Located in the southern part of the Whitsundays, Keswick Island is a member of the Cumberland group of islands and is within the UNESCO World Heritage Great Barrier Reef area.
The island has a small number of residents, just a couple dozen, and remains relatively undeveloped, as there is no all-inclusive resort on the island. The island is quiet and secluded island for visitors compared to its much more developed neighbor, Bedarra Island, which is seven kilometers to the north.
Few visitors make it to this island. In the first quarter of 2009, over 700,000 traveled to the Whitsunday islands, but fewer than 700 visited Keswick Island.
The real estate development company Keswick Developments Pty Ltd has been given a lease and custodianship of the island as it develops the island’s facilities for the tourist industry. 100 private lots have been sold or leased, and it is expected that the tourist industry will grow a lot in the near future. About a dozen houses have been constructed already. Some say that this is the last island in the Whitsunday group to be approved for development.
Just 117 hectares of the island’s 530 hectares is slated for development – on the north-eastern and eastern sides of the island. There are plans to develop the island – with existing proposals to construct a marina, resort complex, and residential housing complex.
About 80% of the island constitutes a National Park, with virgin tropical forest and five beaches virtually unspoiled due to the lack of island development. The island has a beautiful ridge that rises to 300 metres above sea level.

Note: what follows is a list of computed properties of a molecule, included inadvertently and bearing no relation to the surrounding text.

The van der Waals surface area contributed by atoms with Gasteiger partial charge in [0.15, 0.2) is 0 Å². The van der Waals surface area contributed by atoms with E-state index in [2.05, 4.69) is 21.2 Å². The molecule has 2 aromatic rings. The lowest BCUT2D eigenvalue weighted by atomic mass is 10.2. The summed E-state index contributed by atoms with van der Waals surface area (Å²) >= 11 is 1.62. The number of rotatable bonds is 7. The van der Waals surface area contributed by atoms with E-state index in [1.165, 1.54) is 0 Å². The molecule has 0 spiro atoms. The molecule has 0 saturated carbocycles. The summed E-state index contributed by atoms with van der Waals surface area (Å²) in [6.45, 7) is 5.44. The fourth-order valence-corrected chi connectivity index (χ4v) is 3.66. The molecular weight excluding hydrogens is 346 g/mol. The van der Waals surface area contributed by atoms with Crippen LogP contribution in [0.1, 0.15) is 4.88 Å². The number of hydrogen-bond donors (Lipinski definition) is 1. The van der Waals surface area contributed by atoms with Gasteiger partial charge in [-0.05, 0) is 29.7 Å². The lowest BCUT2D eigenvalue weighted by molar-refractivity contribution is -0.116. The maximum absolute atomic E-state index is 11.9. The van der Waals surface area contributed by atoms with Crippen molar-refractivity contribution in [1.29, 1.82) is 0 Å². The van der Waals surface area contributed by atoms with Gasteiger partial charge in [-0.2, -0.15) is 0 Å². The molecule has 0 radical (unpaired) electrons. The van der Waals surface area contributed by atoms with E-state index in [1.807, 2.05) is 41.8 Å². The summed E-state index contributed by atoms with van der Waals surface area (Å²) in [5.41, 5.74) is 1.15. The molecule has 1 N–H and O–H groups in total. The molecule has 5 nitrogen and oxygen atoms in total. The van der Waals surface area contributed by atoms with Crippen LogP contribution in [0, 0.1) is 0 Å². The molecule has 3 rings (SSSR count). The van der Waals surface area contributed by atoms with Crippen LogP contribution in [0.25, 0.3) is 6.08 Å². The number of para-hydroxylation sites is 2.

Several hundred meters from Keswick is St. Bees Island, separated by the Egremont Passage. A population of koalas lives on St. Bees in the eucalyptus forest.
The island is surrounded by coral reefs and a diversity of marine life, making the waters a desirable location for snorkeling and diving. There are three wrecks available for diving, such as the historic wreck “The Singapore” and “Llewellyn” easily accessible by boat.
The island experiences large tidal variations of up to six metres, which makes for great opportunities to wander along the sea floor during low tide.
Keswick Island is well-positioned to view the annual humpback whale and sea turtle migration through the Whitsundays.
Activities (Nature and Wildlife Interest)
Keswick offers great outdoor island activities typical of a tropical island: swimming, diving, snorkeling, boating, bird watching, crabbing, fishing (from the beach or deep-see fishing via a boat charter), bushwalking, and beachcombing.
The National Park has several narrow walking tracks through the rainforest and along the beaches.
Visitors can take helicopter rides overlooking the region or charter boats to neighbouring areas.
Keswick Island offers both resort options and self-contained accommodations.
The Keswick Island Guest House (B&B) is the only formal accommodation option with meals included. The Guest House features just four king en-suites, gourmet dining, and a 150-square-metre deck overlooking the Coral Sea. There are BBQ facilities, a bar, a game and recreation room, a TV/lounge area, laundry facilities, a library, and a communal lounge.
The guest house caters to single travelers, couples, and families. The accommodation does not offer shops, boutiques, or the other trappings of all-inclusive resorts, but instead a portal into the beauty and quiet of the outdoors. The Guest House is just 50 meters from the National Park, and 500 meters from the beach at Basil Bay.
As well, the island has several private houses that are available for short and long letting; interested parties should contact Keswick Developments to find out more.
There are no camping facilities on the island.
Keswick Island is 34km north-east of Mackay.
Keswick Island has an airstrip, with regular flights from Mackay airport which take just 10 minutes.
Visitors can reach Keswick by ferry, charter, or private boat from Mackay Harbour to the island’s dock. The ferry runs four days a week, and the takes approximately 40 minutes.